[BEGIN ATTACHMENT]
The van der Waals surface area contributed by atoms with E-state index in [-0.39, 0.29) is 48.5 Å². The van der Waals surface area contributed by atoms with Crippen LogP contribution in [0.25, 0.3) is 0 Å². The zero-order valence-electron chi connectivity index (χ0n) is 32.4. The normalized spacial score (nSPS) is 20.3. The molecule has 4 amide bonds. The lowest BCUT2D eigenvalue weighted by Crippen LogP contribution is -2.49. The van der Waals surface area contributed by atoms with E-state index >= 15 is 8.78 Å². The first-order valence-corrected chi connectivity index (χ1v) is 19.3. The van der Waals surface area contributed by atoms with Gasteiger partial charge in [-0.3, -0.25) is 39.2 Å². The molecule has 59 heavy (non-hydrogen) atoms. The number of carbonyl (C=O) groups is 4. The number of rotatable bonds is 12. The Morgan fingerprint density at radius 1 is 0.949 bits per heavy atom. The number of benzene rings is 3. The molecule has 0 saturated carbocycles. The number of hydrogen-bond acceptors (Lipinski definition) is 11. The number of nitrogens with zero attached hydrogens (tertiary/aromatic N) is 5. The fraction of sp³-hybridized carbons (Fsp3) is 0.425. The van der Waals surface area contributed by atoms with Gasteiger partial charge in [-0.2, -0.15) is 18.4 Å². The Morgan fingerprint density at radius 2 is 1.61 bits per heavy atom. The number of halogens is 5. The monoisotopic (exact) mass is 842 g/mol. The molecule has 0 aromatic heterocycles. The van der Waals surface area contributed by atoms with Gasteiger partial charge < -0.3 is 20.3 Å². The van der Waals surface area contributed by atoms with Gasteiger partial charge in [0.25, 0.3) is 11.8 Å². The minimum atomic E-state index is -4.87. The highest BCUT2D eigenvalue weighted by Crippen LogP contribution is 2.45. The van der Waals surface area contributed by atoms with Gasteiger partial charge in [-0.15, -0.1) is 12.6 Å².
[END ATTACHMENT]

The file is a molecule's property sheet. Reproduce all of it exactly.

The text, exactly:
The van der Waals surface area contributed by atoms with E-state index in [-0.39, 0.29) is 48.5 Å². The van der Waals surface area contributed by atoms with Crippen LogP contribution in [0.25, 0.3) is 0 Å². The zero-order valence-electron chi connectivity index (χ0n) is 32.4. The normalized spacial score (nSPS) is 20.3. The molecule has 4 amide bonds. The lowest BCUT2D eigenvalue weighted by Crippen LogP contribution is -2.49. The van der Waals surface area contributed by atoms with E-state index >= 15 is 8.78 Å². The first-order valence-corrected chi connectivity index (χ1v) is 19.3. The van der Waals surface area contributed by atoms with Gasteiger partial charge in [-0.3, -0.25) is 39.2 Å². The molecule has 59 heavy (non-hydrogen) atoms. The number of carbonyl (C=O) groups is 4. The number of rotatable bonds is 12. The Morgan fingerprint density at radius 1 is 0.949 bits per heavy atom. The number of benzene rings is 3. The molecule has 0 saturated carbocycles. The number of hydrogen-bond acceptors (Lipinski definition) is 11. The number of nitrogens with zero attached hydrogens (tertiary/aromatic N) is 5. The fraction of sp³-hybridized carbons (Fsp3) is 0.425. The van der Waals surface area contributed by atoms with Gasteiger partial charge in [-0.2, -0.15) is 18.4 Å². The Morgan fingerprint density at radius 2 is 1.61 bits per heavy atom. The number of halogens is 5. The monoisotopic (exact) mass is 842 g/mol. The molecule has 0 aromatic heterocycles. The van der Waals surface area contributed by atoms with Gasteiger partial charge < -0.3 is 20.3 Å². The van der Waals surface area contributed by atoms with Gasteiger partial charge in [0.25, 0.3) is 11.8 Å². The minimum atomic E-state index is -4.87. The highest BCUT2D eigenvalue weighted by Crippen LogP contribution is 2.45. The van der Waals surface area contributed by atoms with Gasteiger partial charge in [-0.15, -0.1) is 12.6 Å².